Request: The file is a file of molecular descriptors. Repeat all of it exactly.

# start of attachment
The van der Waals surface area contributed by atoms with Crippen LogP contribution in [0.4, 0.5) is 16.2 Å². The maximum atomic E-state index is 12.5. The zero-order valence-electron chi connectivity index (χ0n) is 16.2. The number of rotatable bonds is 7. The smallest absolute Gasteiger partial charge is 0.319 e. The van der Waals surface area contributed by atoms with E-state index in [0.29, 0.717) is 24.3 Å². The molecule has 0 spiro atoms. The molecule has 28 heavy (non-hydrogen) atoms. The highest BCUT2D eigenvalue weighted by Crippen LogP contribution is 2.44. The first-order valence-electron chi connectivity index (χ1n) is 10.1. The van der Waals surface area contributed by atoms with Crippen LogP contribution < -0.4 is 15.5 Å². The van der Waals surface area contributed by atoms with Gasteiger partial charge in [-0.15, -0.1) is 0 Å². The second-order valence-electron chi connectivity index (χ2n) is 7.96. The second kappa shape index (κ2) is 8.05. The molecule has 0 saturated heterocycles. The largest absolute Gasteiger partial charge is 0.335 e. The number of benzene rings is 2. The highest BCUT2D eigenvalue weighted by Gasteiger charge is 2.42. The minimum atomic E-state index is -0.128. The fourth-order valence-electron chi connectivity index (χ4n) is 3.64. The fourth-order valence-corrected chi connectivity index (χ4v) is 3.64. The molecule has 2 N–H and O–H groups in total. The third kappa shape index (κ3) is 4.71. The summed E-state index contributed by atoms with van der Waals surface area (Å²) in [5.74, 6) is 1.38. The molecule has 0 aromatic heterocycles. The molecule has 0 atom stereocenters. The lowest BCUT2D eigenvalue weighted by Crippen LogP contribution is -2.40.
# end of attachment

The van der Waals surface area contributed by atoms with Crippen LogP contribution in [0.4, 0.5) is 16.2 Å². The maximum atomic E-state index is 12.5. The zero-order valence-electron chi connectivity index (χ0n) is 16.2. The number of rotatable bonds is 7. The smallest absolute Gasteiger partial charge is 0.319 e. The van der Waals surface area contributed by atoms with E-state index in [0.29, 0.717) is 24.3 Å². The molecule has 0 spiro atoms. The molecule has 28 heavy (non-hydrogen) atoms. The highest BCUT2D eigenvalue weighted by Crippen LogP contribution is 2.44. The first-order valence-electron chi connectivity index (χ1n) is 10.1. The van der Waals surface area contributed by atoms with Crippen LogP contribution < -0.4 is 15.5 Å². The van der Waals surface area contributed by atoms with Gasteiger partial charge in [-0.15, -0.1) is 0 Å². The second-order valence-electron chi connectivity index (χ2n) is 7.96. The second kappa shape index (κ2) is 8.05. The molecule has 0 saturated heterocycles. The largest absolute Gasteiger partial charge is 0.335 e. The number of benzene rings is 2. The highest BCUT2D eigenvalue weighted by Gasteiger charge is 2.42. The minimum atomic E-state index is -0.128. The fourth-order valence-electron chi connectivity index (χ4n) is 3.64. The fourth-order valence-corrected chi connectivity index (χ4v) is 3.64. The molecule has 2 N–H and O–H groups in total. The third kappa shape index (κ3) is 4.71. The summed E-state index contributed by atoms with van der Waals surface area (Å²) in [5.74, 6) is 1.38. The molecule has 0 aromatic heterocycles. The molecule has 0 atom stereocenters. The lowest BCUT2D eigenvalue weighted by Crippen LogP contribution is -2.40.